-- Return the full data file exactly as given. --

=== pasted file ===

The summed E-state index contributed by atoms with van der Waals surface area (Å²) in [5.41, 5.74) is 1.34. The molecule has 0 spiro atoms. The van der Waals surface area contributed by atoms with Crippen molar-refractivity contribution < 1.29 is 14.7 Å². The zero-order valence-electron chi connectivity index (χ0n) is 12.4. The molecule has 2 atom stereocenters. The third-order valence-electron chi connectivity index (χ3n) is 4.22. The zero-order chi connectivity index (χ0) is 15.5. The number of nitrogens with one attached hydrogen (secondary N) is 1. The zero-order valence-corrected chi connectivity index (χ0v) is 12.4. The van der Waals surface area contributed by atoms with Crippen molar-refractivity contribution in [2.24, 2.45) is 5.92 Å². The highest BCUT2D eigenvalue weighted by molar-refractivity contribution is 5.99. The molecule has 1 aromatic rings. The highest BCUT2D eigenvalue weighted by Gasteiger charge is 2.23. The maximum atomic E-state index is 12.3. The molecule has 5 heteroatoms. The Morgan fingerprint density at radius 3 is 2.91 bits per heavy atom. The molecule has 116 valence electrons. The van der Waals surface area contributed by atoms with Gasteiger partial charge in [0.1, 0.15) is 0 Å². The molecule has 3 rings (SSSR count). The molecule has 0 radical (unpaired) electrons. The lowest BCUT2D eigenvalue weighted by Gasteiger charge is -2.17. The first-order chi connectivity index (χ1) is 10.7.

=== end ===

The summed E-state index contributed by atoms with van der Waals surface area (Å²) in [5.41, 5.74) is 1.34. The molecule has 0 spiro atoms. The van der Waals surface area contributed by atoms with Crippen molar-refractivity contribution < 1.29 is 14.7 Å². The zero-order valence-electron chi connectivity index (χ0n) is 12.4. The molecule has 2 atom stereocenters. The third-order valence-electron chi connectivity index (χ3n) is 4.22. The zero-order chi connectivity index (χ0) is 15.5. The number of nitrogens with one attached hydrogen (secondary N) is 1. The zero-order valence-corrected chi connectivity index (χ0v) is 12.4. The van der Waals surface area contributed by atoms with Crippen molar-refractivity contribution in [2.24, 2.45) is 5.92 Å². The highest BCUT2D eigenvalue weighted by molar-refractivity contribution is 5.99. The molecule has 1 aromatic rings. The highest BCUT2D eigenvalue weighted by Gasteiger charge is 2.23. The maximum atomic E-state index is 12.3. The molecule has 5 heteroatoms. The Morgan fingerprint density at radius 3 is 2.91 bits per heavy atom. The molecule has 116 valence electrons. The van der Waals surface area contributed by atoms with Gasteiger partial charge in [0.1, 0.15) is 0 Å². The molecule has 3 rings (SSSR count). The molecule has 0 radical (unpaired) electrons. The lowest BCUT2D eigenvalue weighted by Gasteiger charge is -2.17. The first-order chi connectivity index (χ1) is 10.7.